N. Korea nuclear quagmire deepens

North Korea's escalating nuclear threat is posing a trickier conundrum to Seoul and Washington, prompting calls for a big change in their strategy for deterrence and denuclearization of the communist foe.

During a key parliamentary session Sunday, Pyongyang adopted a policy of concurrently pursuing economic development and nuclear armament. On Tuesday it unveiled a plan to restart the 5-megawatt graphite-moderated nuclear reactor in Yongbyon.

The communist state already defined itself as a nuclear-armed state in a constitutional amendment last year.

"In realistic terms, both Seoul and Washington may have to acknowledge the North's current nuclear status to a certain extent, should there be negotiations with it later, albeit highly unlikely for now," said Ahn Chan-il, director of the World North Korea Research Center.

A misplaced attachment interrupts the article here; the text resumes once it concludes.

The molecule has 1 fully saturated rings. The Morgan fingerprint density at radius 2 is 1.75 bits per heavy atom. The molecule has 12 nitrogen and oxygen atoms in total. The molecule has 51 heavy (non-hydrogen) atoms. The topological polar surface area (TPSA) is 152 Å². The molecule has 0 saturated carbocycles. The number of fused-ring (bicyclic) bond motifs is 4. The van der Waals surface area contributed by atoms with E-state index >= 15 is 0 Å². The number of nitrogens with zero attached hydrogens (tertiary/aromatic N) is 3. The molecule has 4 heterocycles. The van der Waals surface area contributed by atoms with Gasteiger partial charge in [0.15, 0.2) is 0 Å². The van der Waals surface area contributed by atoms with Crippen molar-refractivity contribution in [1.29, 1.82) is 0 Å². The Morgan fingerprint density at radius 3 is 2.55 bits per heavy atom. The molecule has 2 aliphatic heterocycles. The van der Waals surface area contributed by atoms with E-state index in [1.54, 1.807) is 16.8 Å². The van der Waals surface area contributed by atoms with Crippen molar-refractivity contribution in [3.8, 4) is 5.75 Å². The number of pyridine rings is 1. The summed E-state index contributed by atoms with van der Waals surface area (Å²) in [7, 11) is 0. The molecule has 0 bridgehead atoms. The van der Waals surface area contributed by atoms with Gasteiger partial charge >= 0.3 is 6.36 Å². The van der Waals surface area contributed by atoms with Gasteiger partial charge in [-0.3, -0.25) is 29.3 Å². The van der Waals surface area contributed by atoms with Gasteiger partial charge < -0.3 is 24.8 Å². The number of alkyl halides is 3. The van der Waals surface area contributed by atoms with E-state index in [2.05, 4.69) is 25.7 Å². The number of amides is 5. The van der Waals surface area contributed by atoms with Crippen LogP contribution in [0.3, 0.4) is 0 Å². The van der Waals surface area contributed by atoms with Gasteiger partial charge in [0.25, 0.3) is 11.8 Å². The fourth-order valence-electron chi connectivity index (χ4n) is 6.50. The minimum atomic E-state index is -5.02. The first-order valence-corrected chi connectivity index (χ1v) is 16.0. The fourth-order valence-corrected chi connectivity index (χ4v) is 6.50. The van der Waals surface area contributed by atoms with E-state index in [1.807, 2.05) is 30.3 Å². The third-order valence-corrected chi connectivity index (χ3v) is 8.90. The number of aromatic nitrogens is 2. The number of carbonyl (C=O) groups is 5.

"With the constitutional revision and after the third nuclear test on Feb. 12, Pyongyang is unlikely to abandon nuclear programs. The contours of the future negotiations have apparently changed."

With the reactivation of the two-decade-old nuclear reactor, experts believe some 7 kilograms of plutonium can be extracted to build one atomic bomb each year. They also pointed out given its old age, it may be able to extract only half its production capacity.

The reactor was suspended in 2007 under the so-called October 3 agreement at the multilateral denuclearization talks, which stipulates economic compensation and other benefits to Pyongyang in return.

Experts said North Korean leader Kim Jong-un had various motives with regard to his regime's pursuit of a nuclear power state.

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